Nigel Farage suggests divine intervention saved him from plane crash in 2010

PUBLISHED: 10:42 12 February 2020 | UPDATED: 10:44 12 February 2020

Nigel Farage receives an honorary doctorate from Liberty University. Photograph: YouTube.

Nigel Farage receives an honorary doctorate from Liberty University. Photograph: YouTube.

Archant

Brexit Party leader Nigel Farage has said he realised he had been given a ‘purpose’ when he survived a plane crash during campaigning in the general election in 2010.

Become a Supporter

Almost four years after its creation The New European goes from strength to strength across print and online, offering a pro-European perspective on Brexit and reporting on the political response to the coronavirus outbreak, climate change and international politics. But we can only continue to grow with your support.

The Brexiteer was speaking after receiving an honorary doctorate from a fundamentalist Christian university that teaches against same-sex relationships.

The British politician had jetted over to Liberty University in Virginia, an institution that requires all students to sign a statement promising not to have gay sex, or sex with a transgender person, and where the president of the university even claims to have found a gay "cure".

In a presentation on stage before receiving the doctorate the audience were told that they "tried to kill him once", referencing a plane crash where a UKIP banner got caught up in a two-seater light aircraft.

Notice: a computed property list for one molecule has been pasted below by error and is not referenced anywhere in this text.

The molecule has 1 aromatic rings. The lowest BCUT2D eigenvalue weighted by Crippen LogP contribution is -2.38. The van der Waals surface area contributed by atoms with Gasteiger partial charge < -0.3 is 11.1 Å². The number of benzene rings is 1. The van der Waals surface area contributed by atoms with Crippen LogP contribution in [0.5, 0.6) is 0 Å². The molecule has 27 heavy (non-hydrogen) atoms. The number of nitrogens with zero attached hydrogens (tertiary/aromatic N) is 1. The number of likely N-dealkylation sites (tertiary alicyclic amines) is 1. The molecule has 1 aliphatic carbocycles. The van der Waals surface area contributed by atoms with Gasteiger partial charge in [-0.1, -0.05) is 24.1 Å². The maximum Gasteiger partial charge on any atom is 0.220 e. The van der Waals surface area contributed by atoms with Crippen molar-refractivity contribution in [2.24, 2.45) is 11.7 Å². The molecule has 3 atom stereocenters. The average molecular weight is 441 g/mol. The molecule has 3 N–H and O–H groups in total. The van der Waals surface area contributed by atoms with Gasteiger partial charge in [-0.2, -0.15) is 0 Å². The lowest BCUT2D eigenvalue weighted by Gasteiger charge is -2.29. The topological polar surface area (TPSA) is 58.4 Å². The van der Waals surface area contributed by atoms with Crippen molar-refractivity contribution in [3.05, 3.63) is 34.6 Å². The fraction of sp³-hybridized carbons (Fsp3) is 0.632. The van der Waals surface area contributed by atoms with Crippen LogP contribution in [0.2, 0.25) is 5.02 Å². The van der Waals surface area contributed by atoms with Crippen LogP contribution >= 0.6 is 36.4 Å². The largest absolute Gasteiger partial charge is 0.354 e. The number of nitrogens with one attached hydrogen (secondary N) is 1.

He was interviewed by the university's vice-president for a podcast at the university afterwards, with Farage being asked about the incident.

Nigel Farage narrowly escapes death as his plane crashed to the ground at Hinton Airfield, Northamptonshire. He is pictured with UKIP's PR person Duncan Barkes. Photograph: Archant.Nigel Farage narrowly escapes death as his plane crashed to the ground at Hinton Airfield, Northamptonshire. He is pictured with UKIP's PR person Duncan Barkes. Photograph: Archant.

He said: "How on earth I survived I will never know."

When the interviewer suggested it was "God's providence and protection" in response, Farage replied: "I'm alive and he (the pilot, who survived the crash, but died in 2013) is not and I did think after I survived that perhaps, just perhaps, I was put here for a purpose."

Farage claimed that consequently any abuse or criticism he receives did not bother him.

"I climbed out of the wreckage of a light airplane crash, none of this stuff means anything to me."

He joked that being hit by a milkshake by comparison "is nothing".

Become a Supporter

Almost four years after its creation The New European goes from strength to strength across print and online, offering a pro-European perspective on Brexit and reporting on the political response to the coronavirus outbreak, climate change and international politics. But we can only rebalance the right wing extremes of much of the UK national press with your support. If you value what we are doing, you can help us by making a contribution to the cost of our journalism.

Become a supporter

You've seen the news, now discover the story

The New European is committed to providing in-depth analysis of the Brexit process, its implications and progress as well as celebrating European life.

Try 13 weeks for £20

Latest Articles

Most Read

latest issue

ANTI-BREXIT EVENTS

Find your nearest pro-European campaigning activities, talks, protests and events nationwide.